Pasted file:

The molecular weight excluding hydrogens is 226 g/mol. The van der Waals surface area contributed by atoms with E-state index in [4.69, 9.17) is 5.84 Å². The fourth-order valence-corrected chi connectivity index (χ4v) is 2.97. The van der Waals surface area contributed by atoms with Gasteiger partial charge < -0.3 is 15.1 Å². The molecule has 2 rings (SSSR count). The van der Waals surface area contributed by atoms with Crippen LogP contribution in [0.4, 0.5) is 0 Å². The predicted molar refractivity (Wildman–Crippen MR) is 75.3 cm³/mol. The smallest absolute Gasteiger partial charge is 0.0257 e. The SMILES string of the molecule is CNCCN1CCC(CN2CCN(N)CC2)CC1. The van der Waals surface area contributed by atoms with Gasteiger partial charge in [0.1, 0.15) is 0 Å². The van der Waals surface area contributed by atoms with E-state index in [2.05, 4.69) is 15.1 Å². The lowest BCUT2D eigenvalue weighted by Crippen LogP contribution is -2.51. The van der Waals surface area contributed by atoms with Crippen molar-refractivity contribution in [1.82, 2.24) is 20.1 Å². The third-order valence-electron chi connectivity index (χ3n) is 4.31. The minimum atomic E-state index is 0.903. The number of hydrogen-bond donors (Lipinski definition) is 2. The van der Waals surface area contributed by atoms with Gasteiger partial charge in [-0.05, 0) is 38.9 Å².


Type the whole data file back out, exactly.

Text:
The molecular weight excluding hydrogens is 226 g/mol. The van der Waals surface area contributed by atoms with E-state index in [4.69, 9.17) is 5.84 Å². The fourth-order valence-corrected chi connectivity index (χ4v) is 2.97. The van der Waals surface area contributed by atoms with Gasteiger partial charge < -0.3 is 15.1 Å². The molecule has 2 rings (SSSR count). The van der Waals surface area contributed by atoms with Crippen LogP contribution in [0.4, 0.5) is 0 Å². The predicted molar refractivity (Wildman–Crippen MR) is 75.3 cm³/mol. The smallest absolute Gasteiger partial charge is 0.0257 e. The SMILES string of the molecule is CNCCN1CCC(CN2CCN(N)CC2)CC1. The van der Waals surface area contributed by atoms with Gasteiger partial charge in [0.1, 0.15) is 0 Å². The van der Waals surface area contributed by atoms with E-state index in [2.05, 4.69) is 15.1 Å². The lowest BCUT2D eigenvalue weighted by Crippen LogP contribution is -2.51. The van der Waals surface area contributed by atoms with Crippen molar-refractivity contribution in [1.82, 2.24) is 20.1 Å². The third-order valence-electron chi connectivity index (χ3n) is 4.31. The minimum atomic E-state index is 0.903. The number of hydrogen-bond donors (Lipinski definition) is 2. The van der Waals surface area contributed by atoms with Gasteiger partial charge in [-0.05, 0) is 38.9 Å².